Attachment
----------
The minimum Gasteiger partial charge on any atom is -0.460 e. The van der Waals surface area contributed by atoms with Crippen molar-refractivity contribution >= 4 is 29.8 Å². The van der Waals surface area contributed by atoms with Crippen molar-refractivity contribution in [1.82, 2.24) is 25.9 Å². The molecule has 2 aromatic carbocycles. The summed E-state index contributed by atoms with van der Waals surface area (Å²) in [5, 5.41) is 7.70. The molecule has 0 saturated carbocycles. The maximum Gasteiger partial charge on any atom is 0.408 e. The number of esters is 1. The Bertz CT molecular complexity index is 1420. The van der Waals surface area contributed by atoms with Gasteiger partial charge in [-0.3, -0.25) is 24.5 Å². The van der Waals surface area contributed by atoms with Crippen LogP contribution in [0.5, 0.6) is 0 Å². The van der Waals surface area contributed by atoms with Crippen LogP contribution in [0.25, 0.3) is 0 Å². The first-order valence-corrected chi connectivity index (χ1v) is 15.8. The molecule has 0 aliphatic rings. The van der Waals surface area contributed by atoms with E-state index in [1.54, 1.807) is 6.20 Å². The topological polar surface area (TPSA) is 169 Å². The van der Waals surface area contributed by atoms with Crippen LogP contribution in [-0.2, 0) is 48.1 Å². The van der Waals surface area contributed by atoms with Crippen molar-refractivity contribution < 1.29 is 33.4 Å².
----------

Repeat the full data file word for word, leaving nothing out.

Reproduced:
The minimum Gasteiger partial charge on any atom is -0.460 e. The van der Waals surface area contributed by atoms with Crippen molar-refractivity contribution >= 4 is 29.8 Å². The van der Waals surface area contributed by atoms with Crippen molar-refractivity contribution in [1.82, 2.24) is 25.9 Å². The molecule has 2 aromatic carbocycles. The summed E-state index contributed by atoms with van der Waals surface area (Å²) in [5, 5.41) is 7.70. The molecule has 0 saturated carbocycles. The maximum Gasteiger partial charge on any atom is 0.408 e. The number of esters is 1. The Bertz CT molecular complexity index is 1420. The van der Waals surface area contributed by atoms with Gasteiger partial charge in [-0.3, -0.25) is 24.5 Å². The van der Waals surface area contributed by atoms with Crippen LogP contribution in [0.5, 0.6) is 0 Å². The van der Waals surface area contributed by atoms with Crippen LogP contribution in [0.25, 0.3) is 0 Å². The first-order valence-corrected chi connectivity index (χ1v) is 15.8. The molecule has 0 aliphatic rings. The van der Waals surface area contributed by atoms with E-state index in [1.54, 1.807) is 6.20 Å². The topological polar surface area (TPSA) is 169 Å². The van der Waals surface area contributed by atoms with Crippen LogP contribution in [-0.2, 0) is 48.1 Å². The van der Waals surface area contributed by atoms with Crippen molar-refractivity contribution < 1.29 is 33.4 Å².